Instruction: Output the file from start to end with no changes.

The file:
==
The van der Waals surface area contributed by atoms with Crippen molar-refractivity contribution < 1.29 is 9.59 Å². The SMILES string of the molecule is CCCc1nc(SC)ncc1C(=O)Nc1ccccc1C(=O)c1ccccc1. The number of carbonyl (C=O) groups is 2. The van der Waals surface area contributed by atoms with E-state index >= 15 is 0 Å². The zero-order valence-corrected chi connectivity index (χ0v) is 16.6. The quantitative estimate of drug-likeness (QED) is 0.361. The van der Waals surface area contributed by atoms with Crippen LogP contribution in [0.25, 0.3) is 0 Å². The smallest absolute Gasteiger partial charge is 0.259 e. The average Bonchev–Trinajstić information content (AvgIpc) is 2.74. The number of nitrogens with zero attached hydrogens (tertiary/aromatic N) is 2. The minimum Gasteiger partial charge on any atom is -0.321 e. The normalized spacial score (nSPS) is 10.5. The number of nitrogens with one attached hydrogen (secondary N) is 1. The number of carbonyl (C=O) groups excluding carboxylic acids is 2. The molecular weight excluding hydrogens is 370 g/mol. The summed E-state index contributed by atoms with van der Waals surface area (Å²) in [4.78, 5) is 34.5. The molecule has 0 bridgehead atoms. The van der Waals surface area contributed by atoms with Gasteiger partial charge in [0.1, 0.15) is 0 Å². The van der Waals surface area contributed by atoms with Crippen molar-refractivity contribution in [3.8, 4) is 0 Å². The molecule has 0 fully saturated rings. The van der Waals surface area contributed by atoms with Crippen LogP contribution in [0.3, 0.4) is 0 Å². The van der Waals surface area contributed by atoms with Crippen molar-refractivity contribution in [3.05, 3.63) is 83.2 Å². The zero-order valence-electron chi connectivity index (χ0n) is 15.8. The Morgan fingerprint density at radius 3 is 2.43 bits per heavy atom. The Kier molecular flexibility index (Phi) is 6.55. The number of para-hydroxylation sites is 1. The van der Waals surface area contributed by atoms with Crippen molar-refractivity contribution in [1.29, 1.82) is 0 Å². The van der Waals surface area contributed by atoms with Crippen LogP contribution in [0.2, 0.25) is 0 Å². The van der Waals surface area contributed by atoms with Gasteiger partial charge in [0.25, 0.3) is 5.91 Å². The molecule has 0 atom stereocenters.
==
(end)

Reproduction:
The van der Waals surface area contributed by atoms with Crippen molar-refractivity contribution < 1.29 is 9.59 Å². The SMILES string of the molecule is CCCc1nc(SC)ncc1C(=O)Nc1ccccc1C(=O)c1ccccc1. The number of carbonyl (C=O) groups is 2. The van der Waals surface area contributed by atoms with E-state index >= 15 is 0 Å². The zero-order valence-corrected chi connectivity index (χ0v) is 16.6. The quantitative estimate of drug-likeness (QED) is 0.361. The van der Waals surface area contributed by atoms with Crippen LogP contribution in [0.25, 0.3) is 0 Å². The smallest absolute Gasteiger partial charge is 0.259 e. The average Bonchev–Trinajstić information content (AvgIpc) is 2.74. The number of nitrogens with zero attached hydrogens (tertiary/aromatic N) is 2. The minimum Gasteiger partial charge on any atom is -0.321 e. The normalized spacial score (nSPS) is 10.5. The number of nitrogens with one attached hydrogen (secondary N) is 1. The number of carbonyl (C=O) groups excluding carboxylic acids is 2. The molecular weight excluding hydrogens is 370 g/mol. The summed E-state index contributed by atoms with van der Waals surface area (Å²) in [4.78, 5) is 34.5. The molecule has 0 bridgehead atoms. The van der Waals surface area contributed by atoms with Gasteiger partial charge in [0.1, 0.15) is 0 Å². The van der Waals surface area contributed by atoms with Crippen molar-refractivity contribution in [3.8, 4) is 0 Å². The molecule has 0 fully saturated rings. The van der Waals surface area contributed by atoms with Crippen LogP contribution in [0.3, 0.4) is 0 Å². The van der Waals surface area contributed by atoms with Crippen molar-refractivity contribution in [3.05, 3.63) is 83.2 Å². The zero-order valence-electron chi connectivity index (χ0n) is 15.8. The Morgan fingerprint density at radius 3 is 2.43 bits per heavy atom. The Kier molecular flexibility index (Phi) is 6.55. The number of para-hydroxylation sites is 1. The van der Waals surface area contributed by atoms with Crippen molar-refractivity contribution in [1.29, 1.82) is 0 Å². The van der Waals surface area contributed by atoms with Crippen LogP contribution in [0.2, 0.25) is 0 Å². The van der Waals surface area contributed by atoms with Gasteiger partial charge in [0.25, 0.3) is 5.91 Å². The molecule has 0 atom stereocenters.